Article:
ubu believes that everyone should have the opportunity to find meaningful and fulfilling employment. The people we serve have an incredible variety of valuable skills, talents and experience to bring to the workplace.
It has been estimated that less than 7% of people with learning disabilities are in some form of paid work. Most of those people are in low-paid, part-time employment. ubu is committed to supporting the people we serve to find employment that suits them. It’s important for all of us that the work we do offers dignity and responsibility and attracts the potential to improve and to develop new skills.
ubu supports many people who work as volunteers in charity shops and other similar organisations. This can provide good experience, excellent training and development for individuals. It is also an opportunity to contribute to and interact with the local community.
Craig has been enabled with support from ubu to live independently in in his own flat for 6 years. He has Asperger’s Syndrome and this can make dealing with change often difficult for him. It also means that Craig has to work hard to interact comfortably with other people.
ubu enablers have spent considerable time with Craig listening and talking with him about what kind of work he would like to do. We helped him to see the potential benefits of working such as helping others who cannot help themselves and giving something back to the community that support him in so many ways.
Recently Craig decided to look for voluntary work and was successful with one of his applications. He was very pleased, his friends and ubu staff were delighted for him. The experience has been an excellent achievement for Craig. He has faced issues that are difficult for him such as change and understanding others.
Being accepted into the workplace as a member of the team provides a brilliant opportunity to demonstrate training and skills. But the process can be daunting. ubu works individually with the people we serve to find personalised ways to overcome obstacles and barriers to finding appropriate and fulfilling employment.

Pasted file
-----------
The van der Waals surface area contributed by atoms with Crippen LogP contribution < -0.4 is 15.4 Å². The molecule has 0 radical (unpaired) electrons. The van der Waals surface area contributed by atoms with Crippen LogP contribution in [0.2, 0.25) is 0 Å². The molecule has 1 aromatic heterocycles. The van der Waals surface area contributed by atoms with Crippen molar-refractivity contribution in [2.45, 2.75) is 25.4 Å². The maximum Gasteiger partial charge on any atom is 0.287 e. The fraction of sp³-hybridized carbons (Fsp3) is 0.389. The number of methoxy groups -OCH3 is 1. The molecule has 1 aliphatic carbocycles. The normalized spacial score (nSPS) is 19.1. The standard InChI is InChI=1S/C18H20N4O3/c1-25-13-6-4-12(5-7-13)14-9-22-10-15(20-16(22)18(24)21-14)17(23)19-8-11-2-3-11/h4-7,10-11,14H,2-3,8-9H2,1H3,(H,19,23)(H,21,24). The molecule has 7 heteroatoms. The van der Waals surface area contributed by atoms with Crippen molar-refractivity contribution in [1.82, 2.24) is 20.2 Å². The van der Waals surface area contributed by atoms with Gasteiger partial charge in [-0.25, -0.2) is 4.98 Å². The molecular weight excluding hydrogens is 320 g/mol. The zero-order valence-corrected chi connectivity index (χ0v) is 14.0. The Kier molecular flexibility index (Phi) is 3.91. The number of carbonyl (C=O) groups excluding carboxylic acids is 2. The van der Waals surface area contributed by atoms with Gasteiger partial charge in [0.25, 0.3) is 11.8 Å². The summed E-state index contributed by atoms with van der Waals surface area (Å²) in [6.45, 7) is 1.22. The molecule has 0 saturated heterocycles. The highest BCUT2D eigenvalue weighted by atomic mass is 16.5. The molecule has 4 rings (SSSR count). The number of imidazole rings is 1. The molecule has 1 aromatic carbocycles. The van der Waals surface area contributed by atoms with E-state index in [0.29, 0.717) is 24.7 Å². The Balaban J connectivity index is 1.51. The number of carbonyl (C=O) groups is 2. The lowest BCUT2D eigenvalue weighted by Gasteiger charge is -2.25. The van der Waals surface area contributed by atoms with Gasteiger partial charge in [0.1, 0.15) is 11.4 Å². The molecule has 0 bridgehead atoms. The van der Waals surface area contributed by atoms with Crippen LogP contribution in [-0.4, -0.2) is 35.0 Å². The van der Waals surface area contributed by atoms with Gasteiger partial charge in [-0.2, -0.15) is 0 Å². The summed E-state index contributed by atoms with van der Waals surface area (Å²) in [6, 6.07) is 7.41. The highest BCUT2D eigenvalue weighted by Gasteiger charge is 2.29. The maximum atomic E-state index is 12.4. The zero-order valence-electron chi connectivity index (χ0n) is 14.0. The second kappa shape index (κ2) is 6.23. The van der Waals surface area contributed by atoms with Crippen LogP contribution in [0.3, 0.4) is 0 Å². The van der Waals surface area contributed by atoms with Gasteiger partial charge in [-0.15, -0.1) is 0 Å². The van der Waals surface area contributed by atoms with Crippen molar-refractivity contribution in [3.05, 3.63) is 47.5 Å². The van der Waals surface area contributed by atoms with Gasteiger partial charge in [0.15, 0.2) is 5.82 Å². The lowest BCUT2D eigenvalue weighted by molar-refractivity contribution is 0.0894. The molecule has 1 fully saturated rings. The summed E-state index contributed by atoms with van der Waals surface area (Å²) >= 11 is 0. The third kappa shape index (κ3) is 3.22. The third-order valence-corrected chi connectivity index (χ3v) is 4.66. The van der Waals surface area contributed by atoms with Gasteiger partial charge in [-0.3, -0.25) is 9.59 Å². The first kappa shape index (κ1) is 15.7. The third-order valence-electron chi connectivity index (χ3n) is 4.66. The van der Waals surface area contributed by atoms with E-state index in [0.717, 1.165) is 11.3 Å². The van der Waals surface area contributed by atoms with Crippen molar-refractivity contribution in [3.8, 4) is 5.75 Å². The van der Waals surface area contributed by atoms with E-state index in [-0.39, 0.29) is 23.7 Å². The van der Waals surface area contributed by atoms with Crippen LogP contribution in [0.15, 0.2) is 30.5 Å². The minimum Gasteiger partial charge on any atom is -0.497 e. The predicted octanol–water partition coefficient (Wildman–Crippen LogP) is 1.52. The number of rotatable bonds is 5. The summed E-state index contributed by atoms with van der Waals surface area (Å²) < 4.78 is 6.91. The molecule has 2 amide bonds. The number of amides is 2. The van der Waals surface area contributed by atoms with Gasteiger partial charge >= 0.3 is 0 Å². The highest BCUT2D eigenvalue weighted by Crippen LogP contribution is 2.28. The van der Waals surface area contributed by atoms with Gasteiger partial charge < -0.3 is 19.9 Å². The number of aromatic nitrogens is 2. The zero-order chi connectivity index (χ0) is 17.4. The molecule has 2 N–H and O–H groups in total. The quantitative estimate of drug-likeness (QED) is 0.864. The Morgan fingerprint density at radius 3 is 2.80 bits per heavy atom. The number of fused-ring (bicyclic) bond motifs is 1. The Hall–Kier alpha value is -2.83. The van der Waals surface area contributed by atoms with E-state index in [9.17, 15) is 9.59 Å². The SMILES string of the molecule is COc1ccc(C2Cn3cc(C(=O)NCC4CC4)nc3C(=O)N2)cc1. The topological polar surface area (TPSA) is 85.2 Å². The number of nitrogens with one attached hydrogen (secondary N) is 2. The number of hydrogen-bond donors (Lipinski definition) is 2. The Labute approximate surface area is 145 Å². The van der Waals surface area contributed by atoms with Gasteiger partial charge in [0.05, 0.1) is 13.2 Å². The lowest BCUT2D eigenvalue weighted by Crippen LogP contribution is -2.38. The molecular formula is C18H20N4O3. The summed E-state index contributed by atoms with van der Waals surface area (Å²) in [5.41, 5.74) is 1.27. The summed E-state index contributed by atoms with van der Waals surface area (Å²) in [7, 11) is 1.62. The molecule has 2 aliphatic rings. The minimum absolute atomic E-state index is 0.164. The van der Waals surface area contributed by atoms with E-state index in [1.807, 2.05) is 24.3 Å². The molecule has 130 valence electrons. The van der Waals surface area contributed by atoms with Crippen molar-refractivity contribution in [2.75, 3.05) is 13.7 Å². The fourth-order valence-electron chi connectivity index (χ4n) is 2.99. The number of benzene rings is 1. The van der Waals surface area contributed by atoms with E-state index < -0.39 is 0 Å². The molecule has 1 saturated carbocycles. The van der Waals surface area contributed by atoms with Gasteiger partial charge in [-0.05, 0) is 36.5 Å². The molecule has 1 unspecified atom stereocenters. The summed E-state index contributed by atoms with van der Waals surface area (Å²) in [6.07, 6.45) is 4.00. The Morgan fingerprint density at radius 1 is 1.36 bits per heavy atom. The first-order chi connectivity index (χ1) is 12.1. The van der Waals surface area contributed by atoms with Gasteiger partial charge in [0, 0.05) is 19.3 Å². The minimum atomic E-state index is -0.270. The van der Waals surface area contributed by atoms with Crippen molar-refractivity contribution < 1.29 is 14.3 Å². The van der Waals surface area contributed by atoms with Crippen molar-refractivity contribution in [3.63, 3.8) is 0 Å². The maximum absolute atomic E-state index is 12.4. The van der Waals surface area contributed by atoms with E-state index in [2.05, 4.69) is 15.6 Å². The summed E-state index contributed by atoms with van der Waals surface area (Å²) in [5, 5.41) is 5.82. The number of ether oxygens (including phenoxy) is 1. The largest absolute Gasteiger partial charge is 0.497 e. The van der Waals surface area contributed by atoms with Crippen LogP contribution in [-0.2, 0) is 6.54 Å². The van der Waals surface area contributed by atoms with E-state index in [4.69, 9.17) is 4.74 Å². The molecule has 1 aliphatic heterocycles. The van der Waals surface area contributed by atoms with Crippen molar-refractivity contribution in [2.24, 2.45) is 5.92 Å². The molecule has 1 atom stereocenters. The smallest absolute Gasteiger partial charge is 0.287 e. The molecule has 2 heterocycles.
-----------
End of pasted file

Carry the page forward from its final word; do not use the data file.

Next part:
Kirsty has always wanted to work with children, and studied child care at college a few years ago. But Kirsty struggled to maintain her confidence. She found it really hard to talk and clammed up at interviews so that people don’t see the best in her. “I’ve been for jobs in the past and have had some really awful interviews. Some of those experiences really put me off wanting to find a job”.
At the end of last year, with support from her ubu enablers Kirsty worked on her CV and began looking for work in the local area. Kirsty said “I was really proud of myself even though nothing came of it at first”. She worked with her ubu team to ‘job hunt', looking for the kind of work that would suit her training and her dream of working with children.
Kirsty found a post being offered which fitted her interest in child care and that required the skills she had gained from college. She made an application with support from one of the ubu team who work with her. To prepare for interviews, Kirsty practiced role playing with one of her enablers, working through likely questions and how best to answer them. This proved to be a useful confidence-builder along with encouragement she received to prepare for the interview by thinking about how she would dress and present herself on the day.
The interview wasn’t easy but Kirsty overcame her nervousness and opened up enthusiastically when asked what she would like to do. She used the skills she had practiced before the day and they really helped her to convince the employer to offer her a job. “They said they could see me working as part of their team” reports Kirsty and that has been a real boost to her “I’m so happy and can’t wait to get started”.